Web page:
What It's Like Traveling to a Caribbean Island With Hardly Any COVID-19 Cases
Editor's Note: Those who choose to travel are strongly encouraged to check local government restrictions, rules and safety measures related to COVID-19 and take personal comfort levels and health conditions into consideration before departure.
I'd been to Nevis twice before, but knowing the island had more mango varieties (over 40) than total COVID-19 cases made me feel comfortable when deciding to return for a third visit in March. But with safety, comes strict protocols.
I had stayed a couple of nights at the Four Seasons Resort Nevis in 2018 prior to its renovations, but back then, it was more a place to rest my head between island excursions. Now, I was to vacation in place for the duration of my seven-night trip. I could leave my room, but not the property.
The two-island federation of St. Kitts and Nevis requires a negative PCR test taken within 72 hours of departure. I uploaded a copy of my results along with a picture of my passport to the St. Kitts and Nevis travel portal, where my forms needed approval (which came via email) prior to boarding the flight. A ticketing agent in Boston asked to see proof before handing me my boarding pass. And upon arriving in St. Kitts, a health screening and temperature check both took place.
When exiting the airport, a representative introduced me to my driver, who transported me to the dock where I caught a water taxi to the Four Seasons pier. Here, hotel staff was waiting to greet me and the other guests with their trademarked Nevisian hospitality. From there, we were led to a check-in area, receiving another temperature check and two bracelets. One bracelet changed each day after a morning temperature check, while the other designated our status of vacationing in place. (The latter bracelet is removed after a negative COVID test on day 14; another test is also mandatory on day seven and/or two days prior to your departure date.)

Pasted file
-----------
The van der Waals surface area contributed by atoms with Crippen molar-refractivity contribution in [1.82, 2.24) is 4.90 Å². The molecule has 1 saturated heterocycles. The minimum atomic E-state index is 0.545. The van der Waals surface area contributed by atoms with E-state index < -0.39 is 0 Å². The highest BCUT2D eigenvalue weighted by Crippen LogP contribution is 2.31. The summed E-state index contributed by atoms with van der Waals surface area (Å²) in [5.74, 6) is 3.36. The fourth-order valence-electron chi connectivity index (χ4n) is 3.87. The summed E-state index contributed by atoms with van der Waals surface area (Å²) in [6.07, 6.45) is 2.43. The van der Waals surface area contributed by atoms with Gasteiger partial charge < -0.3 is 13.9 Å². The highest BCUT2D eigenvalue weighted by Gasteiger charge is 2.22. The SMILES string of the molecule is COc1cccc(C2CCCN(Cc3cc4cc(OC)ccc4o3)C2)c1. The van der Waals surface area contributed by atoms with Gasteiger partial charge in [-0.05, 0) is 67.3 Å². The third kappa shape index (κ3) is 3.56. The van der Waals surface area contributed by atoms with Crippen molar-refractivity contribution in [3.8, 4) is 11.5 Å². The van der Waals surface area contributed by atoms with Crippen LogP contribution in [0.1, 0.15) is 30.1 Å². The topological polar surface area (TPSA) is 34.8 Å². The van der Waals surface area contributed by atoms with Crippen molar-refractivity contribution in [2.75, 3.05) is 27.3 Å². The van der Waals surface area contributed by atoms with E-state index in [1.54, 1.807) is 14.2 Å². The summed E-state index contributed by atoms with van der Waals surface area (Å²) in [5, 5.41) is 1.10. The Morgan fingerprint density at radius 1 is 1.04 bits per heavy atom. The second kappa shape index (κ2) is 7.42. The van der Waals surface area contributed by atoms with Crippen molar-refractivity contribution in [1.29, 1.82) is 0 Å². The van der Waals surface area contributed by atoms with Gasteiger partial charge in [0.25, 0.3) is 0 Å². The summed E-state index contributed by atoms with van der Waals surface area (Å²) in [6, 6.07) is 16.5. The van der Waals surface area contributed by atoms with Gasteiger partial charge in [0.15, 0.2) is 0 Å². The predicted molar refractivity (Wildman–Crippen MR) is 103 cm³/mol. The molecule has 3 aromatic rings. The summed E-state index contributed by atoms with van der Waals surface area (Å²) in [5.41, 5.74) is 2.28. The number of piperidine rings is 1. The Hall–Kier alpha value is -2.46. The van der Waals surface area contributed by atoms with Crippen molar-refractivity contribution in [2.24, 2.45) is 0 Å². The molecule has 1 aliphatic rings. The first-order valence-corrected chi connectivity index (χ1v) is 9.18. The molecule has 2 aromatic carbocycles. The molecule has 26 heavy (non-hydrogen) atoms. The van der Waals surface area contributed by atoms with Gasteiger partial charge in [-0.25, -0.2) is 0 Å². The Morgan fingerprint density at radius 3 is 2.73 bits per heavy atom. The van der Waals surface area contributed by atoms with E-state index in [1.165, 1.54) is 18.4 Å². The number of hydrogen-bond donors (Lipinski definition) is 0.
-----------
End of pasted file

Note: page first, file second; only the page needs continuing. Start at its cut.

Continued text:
Vacationing in Place
The resort has 189 guest rooms and suites, as well as 78 villas situated in five different "neighborhoods." My villa — part of the Hill Estate cluster that includes four secluded luxury properties — was located at the base of Nevis peak, a five-minute golf cart ride from the main resort. I followed my "escort" (another COVID-safe precaution) to the accommodations, weaving through the links as the view of the ocean grew further away.
Nestled in lush surroundings with a mesmerizing sunset view over the ocean, the setting was undoubtedly romantic, but as a solo traveler, I appreciated the solitude and various yoga and meditation spaces. My villa came with an outdoor shower that opened to a sitting area and path leading to a private plunge pool and lounge chairs.
I switched accommodations twice more — to a Pinney's Beach villa and then to an ocean-view guest room in the main cluster of cottages. Seeing these different vantage points of the property made me feel like I was somewhere entirely new each time.